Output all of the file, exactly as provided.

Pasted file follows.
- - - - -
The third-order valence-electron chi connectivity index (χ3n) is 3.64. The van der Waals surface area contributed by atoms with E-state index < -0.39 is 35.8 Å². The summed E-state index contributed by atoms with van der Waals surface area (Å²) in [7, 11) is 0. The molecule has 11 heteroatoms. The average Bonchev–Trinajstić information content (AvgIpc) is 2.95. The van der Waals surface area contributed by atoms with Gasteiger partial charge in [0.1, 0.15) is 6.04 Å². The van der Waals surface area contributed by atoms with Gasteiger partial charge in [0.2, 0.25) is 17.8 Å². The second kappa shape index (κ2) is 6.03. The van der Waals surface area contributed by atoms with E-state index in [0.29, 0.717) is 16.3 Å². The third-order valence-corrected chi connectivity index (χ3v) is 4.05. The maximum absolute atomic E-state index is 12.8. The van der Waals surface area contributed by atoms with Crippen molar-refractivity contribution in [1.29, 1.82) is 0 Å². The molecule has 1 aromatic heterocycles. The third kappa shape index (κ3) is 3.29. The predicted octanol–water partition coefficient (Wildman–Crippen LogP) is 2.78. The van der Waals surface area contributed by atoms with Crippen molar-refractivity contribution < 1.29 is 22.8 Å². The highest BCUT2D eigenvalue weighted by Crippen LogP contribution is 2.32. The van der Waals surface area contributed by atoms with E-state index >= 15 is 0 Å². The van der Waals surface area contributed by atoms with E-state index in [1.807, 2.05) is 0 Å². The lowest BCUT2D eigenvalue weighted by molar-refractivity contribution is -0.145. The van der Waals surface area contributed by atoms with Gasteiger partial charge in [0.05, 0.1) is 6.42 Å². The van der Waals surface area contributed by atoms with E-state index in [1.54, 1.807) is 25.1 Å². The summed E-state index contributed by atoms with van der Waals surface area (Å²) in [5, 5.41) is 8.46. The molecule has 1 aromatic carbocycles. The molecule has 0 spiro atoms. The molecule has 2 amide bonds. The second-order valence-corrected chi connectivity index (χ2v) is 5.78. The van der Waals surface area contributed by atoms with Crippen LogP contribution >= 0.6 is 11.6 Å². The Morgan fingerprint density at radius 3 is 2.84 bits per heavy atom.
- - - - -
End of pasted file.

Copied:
The third-order valence-electron chi connectivity index (χ3n) is 3.64. The van der Waals surface area contributed by atoms with E-state index < -0.39 is 35.8 Å². The summed E-state index contributed by atoms with van der Waals surface area (Å²) in [7, 11) is 0. The molecule has 11 heteroatoms. The average Bonchev–Trinajstić information content (AvgIpc) is 2.95. The van der Waals surface area contributed by atoms with Gasteiger partial charge in [0.1, 0.15) is 6.04 Å². The van der Waals surface area contributed by atoms with Gasteiger partial charge in [0.2, 0.25) is 17.8 Å². The second kappa shape index (κ2) is 6.03. The van der Waals surface area contributed by atoms with E-state index in [0.29, 0.717) is 16.3 Å². The third-order valence-corrected chi connectivity index (χ3v) is 4.05. The maximum absolute atomic E-state index is 12.8. The van der Waals surface area contributed by atoms with Crippen molar-refractivity contribution in [1.29, 1.82) is 0 Å². The molecule has 1 aromatic heterocycles. The third kappa shape index (κ3) is 3.29. The predicted octanol–water partition coefficient (Wildman–Crippen LogP) is 2.78. The van der Waals surface area contributed by atoms with Crippen molar-refractivity contribution < 1.29 is 22.8 Å². The highest BCUT2D eigenvalue weighted by Crippen LogP contribution is 2.32. The van der Waals surface area contributed by atoms with E-state index >= 15 is 0 Å². The van der Waals surface area contributed by atoms with E-state index in [1.807, 2.05) is 0 Å². The lowest BCUT2D eigenvalue weighted by molar-refractivity contribution is -0.145. The van der Waals surface area contributed by atoms with Gasteiger partial charge in [0.05, 0.1) is 6.42 Å². The van der Waals surface area contributed by atoms with E-state index in [1.54, 1.807) is 25.1 Å². The summed E-state index contributed by atoms with van der Waals surface area (Å²) in [5, 5.41) is 8.46. The molecule has 1 aromatic carbocycles. The molecule has 0 spiro atoms. The molecule has 2 amide bonds. The second-order valence-corrected chi connectivity index (χ2v) is 5.78. The van der Waals surface area contributed by atoms with Crippen LogP contribution >= 0.6 is 11.6 Å². The Morgan fingerprint density at radius 3 is 2.84 bits per heavy atom.